But ultimately songs like these are in the minority on Dreams and Nightmares. There are many notable stylistic missteps; the chorus to “Rich & Famous” is very annoying, and “Maybach Curtains” suffers both from Nas’ lustreless arrogance (“I’m a perfectionist to a fault, like Jesus”), and contributions from John Legend, who has shown, both here and on G.O.O.D. Music’s Cruel Summer, that he is just making bad music right now. It all sounds like he teamed up with a bunch of dudes from a basement at the Berklee College of Music and didn’t bother to tell them to cool it with the drum fills and bass riffs. “Young and Gettin’ It” unfortunately features Kirko Bangz, as well as the strange production choice to auto-tune Meek Mill, probably the world’s least melodic rapper.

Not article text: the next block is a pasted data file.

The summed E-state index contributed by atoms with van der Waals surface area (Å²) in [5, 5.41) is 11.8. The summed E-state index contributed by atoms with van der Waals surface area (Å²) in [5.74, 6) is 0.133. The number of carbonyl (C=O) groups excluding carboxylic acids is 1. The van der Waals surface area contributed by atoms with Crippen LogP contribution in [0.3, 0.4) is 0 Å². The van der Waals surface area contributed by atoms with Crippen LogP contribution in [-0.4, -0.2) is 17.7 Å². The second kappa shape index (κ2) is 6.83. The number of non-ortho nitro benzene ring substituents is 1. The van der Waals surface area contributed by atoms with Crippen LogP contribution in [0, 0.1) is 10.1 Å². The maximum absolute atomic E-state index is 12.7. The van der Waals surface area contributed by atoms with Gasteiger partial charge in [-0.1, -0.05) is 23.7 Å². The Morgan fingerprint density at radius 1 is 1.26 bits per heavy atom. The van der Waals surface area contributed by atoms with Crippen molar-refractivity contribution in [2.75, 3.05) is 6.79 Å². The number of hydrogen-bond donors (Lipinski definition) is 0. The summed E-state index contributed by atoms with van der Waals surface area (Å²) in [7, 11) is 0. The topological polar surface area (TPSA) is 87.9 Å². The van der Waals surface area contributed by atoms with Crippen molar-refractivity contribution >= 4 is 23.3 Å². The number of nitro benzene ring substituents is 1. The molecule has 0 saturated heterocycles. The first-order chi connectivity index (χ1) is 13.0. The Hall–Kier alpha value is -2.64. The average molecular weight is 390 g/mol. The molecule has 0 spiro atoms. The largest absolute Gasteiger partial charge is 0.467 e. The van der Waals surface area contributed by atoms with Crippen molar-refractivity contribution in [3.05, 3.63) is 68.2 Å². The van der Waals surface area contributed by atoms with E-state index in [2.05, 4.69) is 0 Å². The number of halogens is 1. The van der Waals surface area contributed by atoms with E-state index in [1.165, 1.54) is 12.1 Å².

The rest of the album is weighed down by maudlin, piano-based songs where Meek struggles to match his emotional range with either his conceptual ambition (“Tony’s Story Pt. 2”) or the import of his subject matter (“Traumatized”). It’s worth it to note that Meek Mill really does have some compelling stuff to talk about, though you wouldn’t know that from his past features. He laments the death of his father several times on Dreams and Nightmares, most powerfully on “Young Kings,” when he intimates “If I could live my life again I wouldn’t do it differently/Probably bring my father back, just so he could witness me.” That he attempts to tackle this topic isn’t just brave, it’s also a look at the complexity and pain of a young artist who hasn’t quite figured out how to express himself as completely as he’d like. So while it’s clear throughout this album that Meek Mill is still a young, volatile, and limited artist, its also clear he aspires to, and may be capable of, more than the opportunities he’s been afforded by the MMG machine.